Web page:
空っぽになったベランダを見て、びっくりしました。ベランダの二百種類くらいの植物が東京の家族の小さな庭に移転されました。パートナーがこの写真を取って、Say Hi というサイトに載せました。ビルメンテナンスのために、二ヶ月以上、家に庭がありません。
It’s a shock for me, too, to see this photo of my empty balcony. The 200 or so plants on my Tokyo mid-rise balcony have been relocated to my in-laws’ small garden.
Our building is undergoing a two and a half month exterior renovation to patch cracks, replace drainage pipes, and otherwise maintain this 40 year old building. My spouse Shu Kuge took this photo and posted it to Say Hi.
In the garden’s absence, I’ll be focusing more on photos and stories about my neighborhood and Tokyo. Next up is a blog series documenting the demolition of two neighboring homes near my apartment.
The strawberry patch on my balcony has been a pleasure to look at and to eat. The fruits are small, and the flavor concentrated. I am also amazed by how black the dark areas are when shooting with film.
If you blink, you would miss the brief bloom of these lovely purple bulbs. There’s a large patch of them along the entrance to my apartment building. The flowers are very delicate, and the leaves plentiful and verdant. I don’t know their name, but they seem to be very resilient. The entrance garden is divided between professionally trimmed hedges on the left and this large area on the right cultivated by residents and nature.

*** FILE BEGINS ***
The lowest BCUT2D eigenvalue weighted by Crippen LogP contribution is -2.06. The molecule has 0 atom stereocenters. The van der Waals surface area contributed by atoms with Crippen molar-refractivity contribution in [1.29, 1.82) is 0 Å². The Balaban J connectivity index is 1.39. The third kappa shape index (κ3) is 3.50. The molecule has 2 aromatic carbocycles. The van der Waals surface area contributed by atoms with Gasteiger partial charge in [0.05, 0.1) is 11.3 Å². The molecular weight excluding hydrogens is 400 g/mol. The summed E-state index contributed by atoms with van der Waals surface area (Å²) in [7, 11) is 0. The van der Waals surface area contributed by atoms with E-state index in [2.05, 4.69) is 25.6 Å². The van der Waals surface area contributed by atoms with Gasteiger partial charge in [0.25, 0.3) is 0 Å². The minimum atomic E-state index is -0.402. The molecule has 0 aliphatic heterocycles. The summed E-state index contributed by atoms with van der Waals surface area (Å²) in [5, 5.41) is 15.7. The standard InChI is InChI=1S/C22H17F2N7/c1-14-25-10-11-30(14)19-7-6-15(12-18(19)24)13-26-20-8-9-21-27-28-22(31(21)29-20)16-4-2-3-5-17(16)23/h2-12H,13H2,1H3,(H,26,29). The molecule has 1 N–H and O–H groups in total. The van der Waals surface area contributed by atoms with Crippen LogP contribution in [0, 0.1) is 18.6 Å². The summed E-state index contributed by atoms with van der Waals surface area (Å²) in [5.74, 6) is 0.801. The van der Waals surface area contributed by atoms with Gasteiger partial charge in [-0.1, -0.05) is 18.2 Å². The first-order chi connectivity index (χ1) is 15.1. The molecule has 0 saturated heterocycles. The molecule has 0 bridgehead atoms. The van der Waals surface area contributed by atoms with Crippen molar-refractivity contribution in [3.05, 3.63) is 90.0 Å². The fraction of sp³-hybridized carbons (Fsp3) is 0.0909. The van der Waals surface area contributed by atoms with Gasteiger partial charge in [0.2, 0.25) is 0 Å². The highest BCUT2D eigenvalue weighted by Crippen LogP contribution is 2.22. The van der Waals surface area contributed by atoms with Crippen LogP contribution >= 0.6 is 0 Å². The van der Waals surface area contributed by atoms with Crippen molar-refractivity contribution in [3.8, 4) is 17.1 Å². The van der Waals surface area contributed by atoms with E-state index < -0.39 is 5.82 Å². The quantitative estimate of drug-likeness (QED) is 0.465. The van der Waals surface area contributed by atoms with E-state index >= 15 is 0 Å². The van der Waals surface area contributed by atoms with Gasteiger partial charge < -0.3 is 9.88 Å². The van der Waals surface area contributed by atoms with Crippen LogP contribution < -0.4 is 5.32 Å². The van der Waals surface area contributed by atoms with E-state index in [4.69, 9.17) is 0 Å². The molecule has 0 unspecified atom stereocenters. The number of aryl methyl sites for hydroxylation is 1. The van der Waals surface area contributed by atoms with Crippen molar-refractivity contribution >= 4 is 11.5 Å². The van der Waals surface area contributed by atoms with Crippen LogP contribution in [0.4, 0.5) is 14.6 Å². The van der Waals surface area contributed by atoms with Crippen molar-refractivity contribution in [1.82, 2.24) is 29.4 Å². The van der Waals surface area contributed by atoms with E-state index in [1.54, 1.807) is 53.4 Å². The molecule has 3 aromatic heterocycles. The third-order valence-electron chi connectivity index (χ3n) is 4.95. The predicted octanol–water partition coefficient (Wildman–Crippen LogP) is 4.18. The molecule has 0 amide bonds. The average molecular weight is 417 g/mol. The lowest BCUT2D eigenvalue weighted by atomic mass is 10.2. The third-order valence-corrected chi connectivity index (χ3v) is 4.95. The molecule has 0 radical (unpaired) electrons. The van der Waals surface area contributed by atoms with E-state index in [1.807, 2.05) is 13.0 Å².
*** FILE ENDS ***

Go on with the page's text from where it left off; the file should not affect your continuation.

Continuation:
Update: Horticulturalist Jason wrote to tell me that it’s Bletilla, the easiest ground orchid to grow. It’s native to East Asia. The large patch in front of my apartment seems to require very little care. In Japanese, it’s simply called “purple orchid,” シラン。